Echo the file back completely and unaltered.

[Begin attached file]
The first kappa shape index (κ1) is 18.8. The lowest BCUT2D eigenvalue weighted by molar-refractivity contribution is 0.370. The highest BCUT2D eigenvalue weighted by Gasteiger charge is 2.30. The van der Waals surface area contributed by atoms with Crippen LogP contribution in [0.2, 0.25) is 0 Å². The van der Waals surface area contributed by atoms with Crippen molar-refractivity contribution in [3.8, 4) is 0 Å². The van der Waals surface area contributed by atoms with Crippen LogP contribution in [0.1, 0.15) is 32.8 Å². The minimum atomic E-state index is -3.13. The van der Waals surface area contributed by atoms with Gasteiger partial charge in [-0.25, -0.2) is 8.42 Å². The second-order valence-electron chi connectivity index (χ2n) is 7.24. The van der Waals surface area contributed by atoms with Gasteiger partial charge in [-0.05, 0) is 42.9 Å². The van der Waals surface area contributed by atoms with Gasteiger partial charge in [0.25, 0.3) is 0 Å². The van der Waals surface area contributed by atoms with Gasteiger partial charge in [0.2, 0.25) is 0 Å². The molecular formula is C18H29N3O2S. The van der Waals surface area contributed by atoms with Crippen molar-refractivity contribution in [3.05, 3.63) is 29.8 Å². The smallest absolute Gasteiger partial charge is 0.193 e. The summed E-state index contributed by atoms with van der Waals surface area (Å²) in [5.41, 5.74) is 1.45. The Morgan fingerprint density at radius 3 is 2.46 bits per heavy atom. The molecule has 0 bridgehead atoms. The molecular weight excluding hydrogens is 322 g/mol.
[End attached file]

The first kappa shape index (κ1) is 18.8. The lowest BCUT2D eigenvalue weighted by molar-refractivity contribution is 0.370. The highest BCUT2D eigenvalue weighted by Gasteiger charge is 2.30. The van der Waals surface area contributed by atoms with Crippen LogP contribution in [0.2, 0.25) is 0 Å². The van der Waals surface area contributed by atoms with Crippen molar-refractivity contribution in [3.8, 4) is 0 Å². The van der Waals surface area contributed by atoms with Crippen LogP contribution in [0.1, 0.15) is 32.8 Å². The minimum atomic E-state index is -3.13. The van der Waals surface area contributed by atoms with Gasteiger partial charge in [-0.25, -0.2) is 8.42 Å². The second-order valence-electron chi connectivity index (χ2n) is 7.24. The van der Waals surface area contributed by atoms with Gasteiger partial charge in [-0.05, 0) is 42.9 Å². The van der Waals surface area contributed by atoms with Gasteiger partial charge in [0.25, 0.3) is 0 Å². The van der Waals surface area contributed by atoms with Gasteiger partial charge in [0.2, 0.25) is 0 Å². The molecular formula is C18H29N3O2S. The van der Waals surface area contributed by atoms with Crippen molar-refractivity contribution in [3.05, 3.63) is 29.8 Å². The smallest absolute Gasteiger partial charge is 0.193 e. The summed E-state index contributed by atoms with van der Waals surface area (Å²) in [5.41, 5.74) is 1.45. The Morgan fingerprint density at radius 3 is 2.46 bits per heavy atom. The molecule has 0 bridgehead atoms. The molecular weight excluding hydrogens is 322 g/mol.